Me coming from an English native language background, I always enjoy breaking a sentence down into its topic-comment pair.
Here, we have the topic 「ヒーロー」. The comment will be something about the topic of heroes.
Side comment: Why do I say “heroes” (plural) rather than “hero” (singular)? It comes down to context. It may seem strange for us learners that Japanese doesn’t specify singular or plural, but it’s actually not as weird as it may at first seem. When it comes to English, all plural tells us is that it’s more than one. But “heroes” (plural) doesn’t tell us if it’s referring to two heroes, or three heroes, or a hundred heroes. And just as “heroes” doesn’t distinguish between how many heroes it as (aside from being more than one), 「ヒーロー」 similarly does not distinguish between how many.
Back to Sacchan’s line, her comment about heroes is:
We have の which turns the clause before it into a noun, so let’s look at that portion on its own first:
The core of this clause is 「働く」, which as a sentence on its own would mean “They (do) work”. The subject is often unspecified, as it’s known by context, so I went ahead and used the pronoun “they” which similarly doesn’t specify who the known-by-context subject is. (Since the topic is about heroes, we can infer in this scene that heroes are the subject who are working.)
The particle だけ specifies a limit. It’s saying what it’s attached to (ピンチの時) is a limit. Here, the limit is essential “when in a crisis” (“pinch time”).
If when you do work is limited to when you are in a crisis, then you get 「ヒーローはピンチの時だけ働く」, “Heroes only work when in a crisis.” You’ll find that this だけ limit is often translated as “only”. The words 「だけ」 and “only” have different meanings/uses, but they overlap. You can’t always use “only” as a translation, but you often can.
Now, that’s not the end of the sentence. We’re taking 「ピンチの時だけ働く」 as a noun (thanks to the の) after it, giving us “working only when in a crisis” as our noun.
Attached to that clause-as-a-noun is ではない. I’m not good at explaining this one, because I never formally learned the grammar behind it. My understanding is that the normal noun ending (copula) だ is short for ではある, and the negative (じゃない) would then be ではない. In other words, “isn’t”.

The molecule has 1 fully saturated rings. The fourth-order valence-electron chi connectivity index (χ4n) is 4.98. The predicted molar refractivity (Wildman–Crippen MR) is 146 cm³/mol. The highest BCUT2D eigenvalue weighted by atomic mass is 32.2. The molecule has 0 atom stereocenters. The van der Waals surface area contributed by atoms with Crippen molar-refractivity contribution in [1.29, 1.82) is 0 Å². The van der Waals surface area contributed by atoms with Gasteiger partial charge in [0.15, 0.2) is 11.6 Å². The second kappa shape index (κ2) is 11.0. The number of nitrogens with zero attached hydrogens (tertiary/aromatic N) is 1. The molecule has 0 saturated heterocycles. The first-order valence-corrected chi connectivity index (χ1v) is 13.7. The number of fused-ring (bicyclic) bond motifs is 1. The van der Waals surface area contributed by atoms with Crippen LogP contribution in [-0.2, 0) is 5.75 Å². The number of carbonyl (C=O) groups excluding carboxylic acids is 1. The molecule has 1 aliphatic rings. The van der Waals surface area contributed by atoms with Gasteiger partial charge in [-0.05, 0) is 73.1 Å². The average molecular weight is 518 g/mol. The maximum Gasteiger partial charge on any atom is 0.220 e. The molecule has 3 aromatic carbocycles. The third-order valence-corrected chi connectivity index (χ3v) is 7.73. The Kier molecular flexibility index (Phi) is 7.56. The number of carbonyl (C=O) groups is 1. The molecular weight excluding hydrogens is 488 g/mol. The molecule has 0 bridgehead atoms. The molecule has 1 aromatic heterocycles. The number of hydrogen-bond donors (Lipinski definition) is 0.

Because the clause is turned into a noun, that means this is a noun sentence: “(Subject) is (noun).”
Putting this all together, and sticking a bit to the Japanese structure, “As for heroes, it isn’t that they are working only when in a crisis.”
And since heroes don’t work only when in a crisis, these little heroes are having a training day today.
This use of って is used to make a topic out of 「かくれんぼだ」, similar to the function of は. Since って is used for quoting, it’s sort of like saying “speaking of …” or “talking about …”. Essentially, “Speaking of hide-and-seek, doesn’t it make for good hiding and seeking training?”
In the sense that she’s establishing a topic that she then makes a comment on, you can definitely say that this って linked the two sentences together.
「東大デモクラシー」 is a difficult one, as Sacchan is bungling an expression: 「灯台下暗し」, “it is darkest under the lamp post”.
She’s saying since this she and Kotoha are hiding on the other side of the tree where Yui is counting.
And yes, lines like this are a nightmare for us learners of Japanese as a second language. I credit this posting for helping me out on this one. (Warning: Contains spoilers.)
Her Nintendo 3DS system has a function where if she passes by someone else who has a 3DS and the same game as her, they’ll exchange game data, which can give her an item or some other advantage. Following that, Kotoha in panel three laments that this doesn’t happen often in the park.
立入禁止, meaning “entering forbidden” (“off-limits”).
By the way, 入 vs 人 was my very first ever misread kanji back when I was starting out learning Japanese. This was back when computers in the home were still rare, so all my exposure to the two was written, and 人 looked more like a backward 入.
As for the sign, anyone out there with a physical copy who can read the small print on it? I see it starts with 上野, but I can’t make out the rest.
Oops. I’m using the extension to auto-add furigana to my kanji on here, and it sometimes misses furigana on longer kanji. I failed to check for that one, as I got distracted by the tiny kanji that’s illegible on the digital version of the page. I’ve corrected it now; thanks!
There’s something strangely satisfying when you type a word into the vocab sheet and the little stars in the frequency column appear! And also disappointing when you thought you were typing in a relatively common word and no stars appear…
What is Yui doing on page 48?
Page 50 - The sound effect says ミーンミンミーン - I think this is the sound of cicadas in the background:
Page 52, panel 2: このゲームはちゃんと血が出る, is this This game is very violent (because a lot of blood is coming out)?
Page 53, panel 3: でも公園より外には出ないよね. This one is confusing me in part because I only know より as “less than” from Genki’s lesson for より and のほうが. I guessed But I don’t think to leave the park but DeepL gave me But you don’t go much further out than the park
As always, thanks for the help in getting through this!
I prefer to think of より as roughly “compared to, in relation to”. Looking it up on Jisho or any other dictionary you’ll find it can be used in lots more ways than just with のほうが. This phrase would be “But in relation to the park we don’t go outside” , or more simply, “But we don’t go out of the park.”
There’s some debate because Gravatar says it was public data. I opened my account there like decades ago so I don’t remember what settings I used but I’m pretty sure I’d have never agreed to having my email made public. So I just nuked my Gravatar account for good.